Look for Natural Microclimates
We have several microclimate areas with three "walls" made of bedrock. These pockets of rock make very warm climates naturally. We're experimenting with adding container gardens to these areas. So we can grow hot-weather herbs and fruit.
Another important activity of gardening off the grid is planting flowers to attract insects that are good for your plants.
Finally, spread mulch around your vegetable garden. Choose (or create) mulch made of wood chips or straw.
Using these permaculture design strategies in your off grid garden helps create a more diverse ecosystem. One where plants get access to all the nutrients they need.
Using a few permaculture tricks also helps to reduce water usage and labor.
Create or Purchase Garden Soil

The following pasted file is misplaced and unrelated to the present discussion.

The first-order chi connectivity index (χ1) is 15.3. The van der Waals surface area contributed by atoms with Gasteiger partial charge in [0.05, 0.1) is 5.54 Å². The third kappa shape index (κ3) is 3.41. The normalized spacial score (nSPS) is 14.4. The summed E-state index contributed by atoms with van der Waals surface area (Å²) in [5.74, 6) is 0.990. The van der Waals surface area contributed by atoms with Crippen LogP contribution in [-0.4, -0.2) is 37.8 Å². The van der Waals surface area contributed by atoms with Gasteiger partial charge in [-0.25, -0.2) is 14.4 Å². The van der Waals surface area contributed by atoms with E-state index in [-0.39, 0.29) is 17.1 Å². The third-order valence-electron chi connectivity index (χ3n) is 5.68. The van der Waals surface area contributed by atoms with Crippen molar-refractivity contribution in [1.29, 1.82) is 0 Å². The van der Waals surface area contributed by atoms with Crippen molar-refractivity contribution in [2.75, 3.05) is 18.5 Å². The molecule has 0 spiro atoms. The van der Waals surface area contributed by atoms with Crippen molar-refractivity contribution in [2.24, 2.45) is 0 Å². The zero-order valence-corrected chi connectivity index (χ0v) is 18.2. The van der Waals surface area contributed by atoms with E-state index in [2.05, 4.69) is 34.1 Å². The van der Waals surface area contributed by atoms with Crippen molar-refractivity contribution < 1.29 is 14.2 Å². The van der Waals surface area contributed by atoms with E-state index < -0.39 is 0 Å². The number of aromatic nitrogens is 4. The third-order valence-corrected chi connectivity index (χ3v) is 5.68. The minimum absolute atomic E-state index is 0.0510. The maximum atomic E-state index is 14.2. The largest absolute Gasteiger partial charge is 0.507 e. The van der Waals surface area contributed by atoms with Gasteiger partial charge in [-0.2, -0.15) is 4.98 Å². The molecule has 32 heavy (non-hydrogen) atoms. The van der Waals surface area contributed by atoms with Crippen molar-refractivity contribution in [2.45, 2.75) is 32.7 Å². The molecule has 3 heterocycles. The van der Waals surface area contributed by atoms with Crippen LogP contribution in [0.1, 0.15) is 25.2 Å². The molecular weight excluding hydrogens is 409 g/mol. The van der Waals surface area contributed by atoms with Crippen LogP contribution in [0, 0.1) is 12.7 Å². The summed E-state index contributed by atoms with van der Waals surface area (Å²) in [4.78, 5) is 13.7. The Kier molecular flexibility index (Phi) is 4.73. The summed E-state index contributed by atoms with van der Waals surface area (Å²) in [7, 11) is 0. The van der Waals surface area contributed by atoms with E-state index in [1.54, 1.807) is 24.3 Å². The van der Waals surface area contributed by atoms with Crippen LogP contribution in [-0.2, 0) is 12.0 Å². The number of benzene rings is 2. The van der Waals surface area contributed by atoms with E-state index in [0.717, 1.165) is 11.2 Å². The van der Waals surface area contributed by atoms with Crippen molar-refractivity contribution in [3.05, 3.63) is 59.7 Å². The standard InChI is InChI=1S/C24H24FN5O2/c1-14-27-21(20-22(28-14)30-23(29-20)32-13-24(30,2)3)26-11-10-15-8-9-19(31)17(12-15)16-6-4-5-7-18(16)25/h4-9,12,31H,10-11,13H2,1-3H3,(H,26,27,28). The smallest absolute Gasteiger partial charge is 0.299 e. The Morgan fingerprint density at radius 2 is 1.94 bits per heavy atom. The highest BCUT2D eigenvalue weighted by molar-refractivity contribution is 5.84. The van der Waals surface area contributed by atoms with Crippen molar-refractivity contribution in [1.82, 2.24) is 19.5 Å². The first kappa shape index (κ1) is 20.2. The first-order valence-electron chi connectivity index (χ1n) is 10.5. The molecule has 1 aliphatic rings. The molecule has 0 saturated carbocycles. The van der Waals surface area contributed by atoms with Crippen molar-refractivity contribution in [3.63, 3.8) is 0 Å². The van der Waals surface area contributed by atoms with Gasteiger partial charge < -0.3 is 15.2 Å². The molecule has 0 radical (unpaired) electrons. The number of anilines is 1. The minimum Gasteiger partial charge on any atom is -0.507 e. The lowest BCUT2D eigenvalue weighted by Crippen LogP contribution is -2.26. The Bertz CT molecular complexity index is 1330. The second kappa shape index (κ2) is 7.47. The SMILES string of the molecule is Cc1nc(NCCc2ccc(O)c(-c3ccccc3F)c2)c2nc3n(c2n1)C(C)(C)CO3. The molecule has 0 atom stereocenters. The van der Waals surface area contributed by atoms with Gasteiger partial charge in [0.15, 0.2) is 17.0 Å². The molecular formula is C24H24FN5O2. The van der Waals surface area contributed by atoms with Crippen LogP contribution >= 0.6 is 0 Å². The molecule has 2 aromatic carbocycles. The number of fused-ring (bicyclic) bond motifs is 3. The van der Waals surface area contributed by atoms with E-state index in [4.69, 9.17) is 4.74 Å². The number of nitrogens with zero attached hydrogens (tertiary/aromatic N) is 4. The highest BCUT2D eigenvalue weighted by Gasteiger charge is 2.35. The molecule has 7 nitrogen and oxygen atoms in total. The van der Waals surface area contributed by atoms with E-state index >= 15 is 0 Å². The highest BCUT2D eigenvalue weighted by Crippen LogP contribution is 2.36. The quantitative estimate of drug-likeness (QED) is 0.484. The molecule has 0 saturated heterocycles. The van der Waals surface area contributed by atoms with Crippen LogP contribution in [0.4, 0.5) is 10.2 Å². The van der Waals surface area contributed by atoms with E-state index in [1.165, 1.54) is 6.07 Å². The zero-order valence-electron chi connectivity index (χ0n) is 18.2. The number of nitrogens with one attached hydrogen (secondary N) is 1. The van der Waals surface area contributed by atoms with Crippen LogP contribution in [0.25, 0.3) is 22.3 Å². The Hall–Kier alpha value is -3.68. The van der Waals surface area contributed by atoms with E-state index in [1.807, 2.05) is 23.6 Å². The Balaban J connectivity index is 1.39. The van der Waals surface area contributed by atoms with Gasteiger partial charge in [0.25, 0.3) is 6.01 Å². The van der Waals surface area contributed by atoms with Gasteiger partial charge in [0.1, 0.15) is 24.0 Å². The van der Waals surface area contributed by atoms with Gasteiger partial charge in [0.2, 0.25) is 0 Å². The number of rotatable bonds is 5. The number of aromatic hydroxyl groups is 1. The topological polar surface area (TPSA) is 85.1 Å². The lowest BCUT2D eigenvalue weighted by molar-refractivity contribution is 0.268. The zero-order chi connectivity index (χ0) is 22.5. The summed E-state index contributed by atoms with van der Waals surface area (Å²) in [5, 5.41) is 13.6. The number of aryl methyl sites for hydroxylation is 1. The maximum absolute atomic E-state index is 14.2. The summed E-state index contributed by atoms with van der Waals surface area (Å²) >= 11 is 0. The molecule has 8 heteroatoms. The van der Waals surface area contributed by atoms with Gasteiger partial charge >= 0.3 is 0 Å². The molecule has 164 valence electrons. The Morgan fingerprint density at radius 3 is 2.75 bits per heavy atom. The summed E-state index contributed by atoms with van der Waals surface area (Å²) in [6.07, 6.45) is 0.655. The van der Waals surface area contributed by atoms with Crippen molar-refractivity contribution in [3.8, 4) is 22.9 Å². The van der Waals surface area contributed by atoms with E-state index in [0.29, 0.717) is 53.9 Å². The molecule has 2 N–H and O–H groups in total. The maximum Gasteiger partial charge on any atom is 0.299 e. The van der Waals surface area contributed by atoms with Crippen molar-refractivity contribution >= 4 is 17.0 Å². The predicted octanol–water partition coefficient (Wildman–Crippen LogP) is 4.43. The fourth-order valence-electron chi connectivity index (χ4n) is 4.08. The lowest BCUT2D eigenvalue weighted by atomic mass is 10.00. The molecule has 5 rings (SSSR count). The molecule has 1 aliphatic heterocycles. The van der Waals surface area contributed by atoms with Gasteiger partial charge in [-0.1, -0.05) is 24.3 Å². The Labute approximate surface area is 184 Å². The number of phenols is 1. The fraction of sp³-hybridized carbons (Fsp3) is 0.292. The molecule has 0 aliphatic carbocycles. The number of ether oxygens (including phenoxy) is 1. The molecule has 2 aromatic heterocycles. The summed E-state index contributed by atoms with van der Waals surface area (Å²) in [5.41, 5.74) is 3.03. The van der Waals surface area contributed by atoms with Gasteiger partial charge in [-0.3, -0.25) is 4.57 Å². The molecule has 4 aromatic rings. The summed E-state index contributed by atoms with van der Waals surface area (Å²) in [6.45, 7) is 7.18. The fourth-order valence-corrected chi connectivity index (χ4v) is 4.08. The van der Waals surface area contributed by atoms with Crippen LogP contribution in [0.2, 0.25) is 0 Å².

Deciding whether or not to bring in new soil for your off grid garden depends on the condition of the existing soil.
Our property includes sandy, rocky, or clay-like soil. Plus bedrock. If yours does too, then you may need to bring in new topsoil to improve its fertility and drainage.
Also think about what industry is in the region. If there's a possibility of contaminated soil with heavy metals from prior use? For example, in our area arsenic from the gold mines is a consideration.
If contaminants are an issue, bringing in fresh, organic matter can help reduce toxicity levels. And provide a much better environment for growing a healthy garden to feed your family.
So basically, assess the quality of your soil before planting. This will help you decide if it needs amending with brought-in materials or if it can be used as is.
Remember, you want to make sure your off grid garden gets all the nutrients and minerals it needs to thrive.
How to Dig Out Your Garden
Should you dig by hand or use a generator to power gardening tools when planting a garden off the grid? Well, like so many off grid living decisions, depends on your individual situation and needs.
Manual labor will likely be the most economical option for your off-grid endeavors. (I'm leaving the whole 'time-is-money' debate out of this one.)